We've been blessed with a pretty wet October which has restored the floods to their full glory. With the returning waters have come the wild fowl once again and the Meadow is once more back to its birdy best. In terms of what's actually been seen this last month, if truth be told, things have been rather quiet though there has been enough to keep things ticking over as well as one real patch mega.
Starting with the ducks, the usual species are back with mostly Wigeon and some Teal about in reasonable numbers. A few Shoveler are about as well as some Gadwall and Pintail. All the usual geese are about including our Barnacle Goose flock which are now pretty much resident here for the time being. Four Shelduck have been an unusual sighting for this time of year. There have also been some Goosander sightings on the river.
|The usual dodgy White-fronted Geese have paid occasional visits to the Meadow this month (photo courtesy of Steve Lavington)|
With the returning waters we've also started to attract some gulls again and a 1st winter Caspian Gull has rather taken a liking to the floods and has been seen fairly regularly. At the moment the gull roost is mostly Black-headed Gulls but in past years, it's not really until December that the gull roost gets going properly.
|1w Caspian Gull, courtesy of Steve Lavington|
We've not had much on the wader front though we did have up to 4 Dunlin for a couple of days. We are started to get a gathering of Lapwing and Golden Plover now as well, though it's still early days, especially for the latter species which has been rather sporadic.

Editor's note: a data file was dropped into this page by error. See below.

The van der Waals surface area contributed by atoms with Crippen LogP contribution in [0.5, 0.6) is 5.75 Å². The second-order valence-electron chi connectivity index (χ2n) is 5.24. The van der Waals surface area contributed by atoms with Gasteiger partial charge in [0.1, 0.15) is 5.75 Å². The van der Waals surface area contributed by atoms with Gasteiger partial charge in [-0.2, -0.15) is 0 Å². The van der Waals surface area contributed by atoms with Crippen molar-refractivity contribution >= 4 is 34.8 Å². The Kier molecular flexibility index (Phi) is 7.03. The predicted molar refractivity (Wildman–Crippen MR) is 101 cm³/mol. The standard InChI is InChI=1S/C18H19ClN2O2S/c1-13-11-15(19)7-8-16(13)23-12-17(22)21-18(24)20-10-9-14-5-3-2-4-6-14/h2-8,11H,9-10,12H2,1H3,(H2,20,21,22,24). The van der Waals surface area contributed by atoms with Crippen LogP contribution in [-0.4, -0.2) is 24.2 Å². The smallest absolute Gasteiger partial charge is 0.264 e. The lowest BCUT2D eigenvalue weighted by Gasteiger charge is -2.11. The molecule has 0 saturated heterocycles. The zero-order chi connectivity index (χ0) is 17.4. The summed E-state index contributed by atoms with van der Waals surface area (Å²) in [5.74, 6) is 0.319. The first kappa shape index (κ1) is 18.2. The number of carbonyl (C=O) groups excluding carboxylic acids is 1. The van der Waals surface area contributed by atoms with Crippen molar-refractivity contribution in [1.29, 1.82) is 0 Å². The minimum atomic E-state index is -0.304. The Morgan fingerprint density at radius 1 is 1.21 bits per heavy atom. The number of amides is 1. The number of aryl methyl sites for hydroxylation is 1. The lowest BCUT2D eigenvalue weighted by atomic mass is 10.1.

Onto raptors and it's this category in which we got our patch mega when a Marsh Harrier was spotted soaring over Wytham Hill on the 14th. I've long thought that this would be a reasonable species to get in transit over Wytham but it's thanks to the vigilence of Steve Lavington for putting the hours in that it goes on the patch list.
Steve also managed to get a probable fly-over heard-only Rock Pipit though he couldn't rule out Water Pipit from what he heard. Either species is a great record for the Meadow though Water is certainly the rarer of the two in the county.
There's been plenty of Egret action this last month. When the floods were just starting to return and the newly formed water was flooding out all the worms, this attracated an amazing total of 27 Cattle Egret! We've had more modest counts quite a few times over the month though they now mostly seemed to have moved on. We also had a couple of Great White Egret seen flying along the river one morning this month.
Finally, on to passerines where we've had up to 4 Stonechat hanging out in the uncut Thistles at the southern end of the Meadow. Two of these are still hanging about and might even over-winter as long as the weather doesn't get too severe.
|Female Stonechat courtesy of Steve Lavington|
|There has been an unprecedented number of Money Spiders about this month with their gosamer threads absolutely everywhere. It's been quite a sight!|
(photo courtesy of Mary McDougal)